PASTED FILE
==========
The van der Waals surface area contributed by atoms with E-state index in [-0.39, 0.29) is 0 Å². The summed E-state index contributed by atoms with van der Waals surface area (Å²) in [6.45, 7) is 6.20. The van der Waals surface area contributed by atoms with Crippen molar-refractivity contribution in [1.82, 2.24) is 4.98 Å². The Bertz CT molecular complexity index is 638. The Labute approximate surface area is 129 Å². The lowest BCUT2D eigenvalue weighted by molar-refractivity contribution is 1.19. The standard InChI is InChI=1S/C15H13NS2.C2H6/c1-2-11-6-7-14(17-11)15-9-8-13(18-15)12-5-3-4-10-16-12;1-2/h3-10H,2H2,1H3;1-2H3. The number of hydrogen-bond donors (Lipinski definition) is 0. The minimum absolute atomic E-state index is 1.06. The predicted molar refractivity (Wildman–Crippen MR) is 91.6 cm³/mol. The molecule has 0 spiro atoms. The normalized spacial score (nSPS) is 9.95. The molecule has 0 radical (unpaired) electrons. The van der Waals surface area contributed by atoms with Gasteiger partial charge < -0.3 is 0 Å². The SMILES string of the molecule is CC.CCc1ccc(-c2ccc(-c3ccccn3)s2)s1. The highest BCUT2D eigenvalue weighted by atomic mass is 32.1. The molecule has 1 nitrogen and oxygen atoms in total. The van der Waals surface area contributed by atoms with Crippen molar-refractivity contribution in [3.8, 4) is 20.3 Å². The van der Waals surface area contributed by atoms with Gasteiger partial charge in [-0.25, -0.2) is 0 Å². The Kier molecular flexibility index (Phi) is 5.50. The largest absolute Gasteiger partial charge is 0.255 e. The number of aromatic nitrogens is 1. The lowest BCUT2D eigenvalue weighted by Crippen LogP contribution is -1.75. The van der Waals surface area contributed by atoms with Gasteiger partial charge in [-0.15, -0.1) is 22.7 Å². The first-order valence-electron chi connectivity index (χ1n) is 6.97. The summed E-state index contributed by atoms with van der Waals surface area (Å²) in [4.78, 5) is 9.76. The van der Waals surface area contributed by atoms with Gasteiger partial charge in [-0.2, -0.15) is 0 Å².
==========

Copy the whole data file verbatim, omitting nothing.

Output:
The van der Waals surface area contributed by atoms with E-state index in [-0.39, 0.29) is 0 Å². The summed E-state index contributed by atoms with van der Waals surface area (Å²) in [6.45, 7) is 6.20. The van der Waals surface area contributed by atoms with Crippen molar-refractivity contribution in [1.82, 2.24) is 4.98 Å². The Bertz CT molecular complexity index is 638. The Labute approximate surface area is 129 Å². The lowest BCUT2D eigenvalue weighted by molar-refractivity contribution is 1.19. The standard InChI is InChI=1S/C15H13NS2.C2H6/c1-2-11-6-7-14(17-11)15-9-8-13(18-15)12-5-3-4-10-16-12;1-2/h3-10H,2H2,1H3;1-2H3. The number of hydrogen-bond donors (Lipinski definition) is 0. The minimum absolute atomic E-state index is 1.06. The predicted molar refractivity (Wildman–Crippen MR) is 91.6 cm³/mol. The molecule has 0 spiro atoms. The normalized spacial score (nSPS) is 9.95. The molecule has 0 radical (unpaired) electrons. The van der Waals surface area contributed by atoms with Gasteiger partial charge < -0.3 is 0 Å². The SMILES string of the molecule is CC.CCc1ccc(-c2ccc(-c3ccccn3)s2)s1. The highest BCUT2D eigenvalue weighted by atomic mass is 32.1. The molecule has 1 nitrogen and oxygen atoms in total. The van der Waals surface area contributed by atoms with Crippen molar-refractivity contribution in [3.8, 4) is 20.3 Å². The van der Waals surface area contributed by atoms with Gasteiger partial charge in [-0.25, -0.2) is 0 Å². The Kier molecular flexibility index (Phi) is 5.50. The largest absolute Gasteiger partial charge is 0.255 e. The number of aromatic nitrogens is 1. The lowest BCUT2D eigenvalue weighted by Crippen LogP contribution is -1.75. The van der Waals surface area contributed by atoms with Gasteiger partial charge in [-0.15, -0.1) is 22.7 Å². The first-order valence-electron chi connectivity index (χ1n) is 6.97. The summed E-state index contributed by atoms with van der Waals surface area (Å²) in [4.78, 5) is 9.76. The van der Waals surface area contributed by atoms with Gasteiger partial charge in [-0.2, -0.15) is 0 Å².